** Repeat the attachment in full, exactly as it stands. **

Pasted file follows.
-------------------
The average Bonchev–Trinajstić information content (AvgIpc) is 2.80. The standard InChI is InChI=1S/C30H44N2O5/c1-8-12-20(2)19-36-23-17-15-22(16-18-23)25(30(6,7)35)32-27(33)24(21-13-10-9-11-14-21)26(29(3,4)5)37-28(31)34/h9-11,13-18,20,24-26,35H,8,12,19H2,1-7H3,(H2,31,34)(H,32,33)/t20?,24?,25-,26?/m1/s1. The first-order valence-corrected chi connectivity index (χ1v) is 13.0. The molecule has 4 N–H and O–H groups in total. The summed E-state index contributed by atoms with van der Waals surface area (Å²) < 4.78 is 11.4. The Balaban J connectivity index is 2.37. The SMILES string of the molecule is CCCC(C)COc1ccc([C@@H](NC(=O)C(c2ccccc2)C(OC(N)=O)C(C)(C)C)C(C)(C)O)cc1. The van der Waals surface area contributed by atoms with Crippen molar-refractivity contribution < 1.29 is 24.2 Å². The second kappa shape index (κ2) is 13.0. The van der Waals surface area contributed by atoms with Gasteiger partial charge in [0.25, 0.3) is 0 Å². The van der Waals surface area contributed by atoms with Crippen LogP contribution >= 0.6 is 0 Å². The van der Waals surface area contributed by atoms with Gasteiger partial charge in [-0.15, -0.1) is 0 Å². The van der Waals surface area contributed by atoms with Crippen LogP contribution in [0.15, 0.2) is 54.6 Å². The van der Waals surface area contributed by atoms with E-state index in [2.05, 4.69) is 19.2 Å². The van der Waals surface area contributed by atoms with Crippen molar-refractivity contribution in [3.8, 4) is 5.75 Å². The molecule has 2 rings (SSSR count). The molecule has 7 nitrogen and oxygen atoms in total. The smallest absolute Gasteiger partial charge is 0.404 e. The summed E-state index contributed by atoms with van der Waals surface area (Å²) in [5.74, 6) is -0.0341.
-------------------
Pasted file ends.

The average Bonchev–Trinajstić information content (AvgIpc) is 2.80. The standard InChI is InChI=1S/C30H44N2O5/c1-8-12-20(2)19-36-23-17-15-22(16-18-23)25(30(6,7)35)32-27(33)24(21-13-10-9-11-14-21)26(29(3,4)5)37-28(31)34/h9-11,13-18,20,24-26,35H,8,12,19H2,1-7H3,(H2,31,34)(H,32,33)/t20?,24?,25-,26?/m1/s1. The first-order valence-corrected chi connectivity index (χ1v) is 13.0. The molecule has 4 N–H and O–H groups in total. The summed E-state index contributed by atoms with van der Waals surface area (Å²) < 4.78 is 11.4. The Balaban J connectivity index is 2.37. The SMILES string of the molecule is CCCC(C)COc1ccc([C@@H](NC(=O)C(c2ccccc2)C(OC(N)=O)C(C)(C)C)C(C)(C)O)cc1. The van der Waals surface area contributed by atoms with Crippen molar-refractivity contribution < 1.29 is 24.2 Å². The second kappa shape index (κ2) is 13.0. The van der Waals surface area contributed by atoms with Gasteiger partial charge in [0.25, 0.3) is 0 Å². The van der Waals surface area contributed by atoms with Crippen LogP contribution >= 0.6 is 0 Å². The van der Waals surface area contributed by atoms with Gasteiger partial charge in [-0.15, -0.1) is 0 Å². The van der Waals surface area contributed by atoms with Crippen LogP contribution in [0.15, 0.2) is 54.6 Å². The van der Waals surface area contributed by atoms with E-state index in [2.05, 4.69) is 19.2 Å². The van der Waals surface area contributed by atoms with Crippen molar-refractivity contribution in [3.8, 4) is 5.75 Å². The molecule has 2 rings (SSSR count). The molecule has 7 nitrogen and oxygen atoms in total. The smallest absolute Gasteiger partial charge is 0.404 e. The summed E-state index contributed by atoms with van der Waals surface area (Å²) in [5.74, 6) is -0.0341.